Posted by: Karan Saxena | Posted on: 18/10/13 | Comments: 0
Bengal Tiger, Photo Courtesy - Wikimedia
Poaching has been described as the illegal killing, hunting or capturing of wild animals, usually protected and preserved by the government. This criminal activity has found a new means to continue. With the excessive use of internet, wildlife hunters, all over the world, are getting involved in what is now being termed as “Cyberpoaching”. Internet hackers are extracting important information on the exact locations of endangered species of wild animals, and are selling the information to wildlife hunters from all over the world.
The illegal wildlife trade found a new life through the Internet. The Convention on International Trade in Endangered Species of Wild Fauna and Flora (CITES) submitted a report about finding sale posting for tiger cubs on the Internet. After this development, the wildlife-trade monitoring network TRAFFIC has spotted approximately 30 products made from tiger on websites, including pendants, bracelets and tiger-bone glue.
The reason for the trafficker’s shift towards the Internet is because it can be done quickly, hidden easily, and jurisdiction laws makes the culprit almost impossible to be caught. TRAFFIC reported items made form elephant ivory being sold under the name of “OX bone” online and about poachers taking sophisticated methods to kill animals, like drug overdose.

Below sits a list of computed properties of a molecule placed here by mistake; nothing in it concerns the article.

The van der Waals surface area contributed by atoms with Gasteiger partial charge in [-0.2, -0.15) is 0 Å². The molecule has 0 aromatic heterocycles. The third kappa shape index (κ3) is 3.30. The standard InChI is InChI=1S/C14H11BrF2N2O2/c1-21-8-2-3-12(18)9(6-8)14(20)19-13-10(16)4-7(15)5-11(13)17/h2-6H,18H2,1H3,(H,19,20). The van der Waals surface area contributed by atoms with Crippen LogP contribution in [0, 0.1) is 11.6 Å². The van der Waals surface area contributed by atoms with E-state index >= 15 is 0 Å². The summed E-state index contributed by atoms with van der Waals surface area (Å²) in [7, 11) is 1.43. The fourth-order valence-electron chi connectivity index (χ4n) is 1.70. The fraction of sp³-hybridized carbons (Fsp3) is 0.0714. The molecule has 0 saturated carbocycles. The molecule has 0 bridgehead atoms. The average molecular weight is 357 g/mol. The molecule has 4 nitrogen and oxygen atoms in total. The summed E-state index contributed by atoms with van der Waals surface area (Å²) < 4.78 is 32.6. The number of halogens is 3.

Wildlife-governance specialist Andrew Zakharenka said, "With increasing income and connectivity to the Internet, especially in developing countries, there is a threat of increased demand for wildlife products."
“Wildlife criminals are increasingly using technology. He sees cell phones, SIM cards, and emails involved in cases of arrested criminals time and time again”, he added.
Shivani Bhalla, National Geographic explorer and lion conservationist listed documented stories of "tech-savvy wildlife crime groups who know to enter wildlife areas and kill so many animals."
A recent Cyberpoaching related incident in India startled wildlife authorities. Krishnamurthy Ramesh, head of the monitoring program at Panna Tiger Reserve, in Madhya Pradesh, was informed by an email that there was an attempt to infiltrate his professional email account by someone in Pune. Location of an endangered two year old male tiger was contained in his account inbox.
The Server prevented the infiltration. According to the authorities the data is in coded form. "They couldn't even see the data—it would look like unusual numbers or symbols," Ramesh said. If someone actually tried to access the data or it was a mistake, this is not clear as of now, but still the forest department of Madhya Pradesh has initiated an enquiry.
The incident has led Indian officials to consider cyberpoaching as an imminent threat to wildlife resources in India.
Karan Saxena is a literature student, with keen interest in writing about India and the world. His write-ups give an intricate,... more»
More by the Author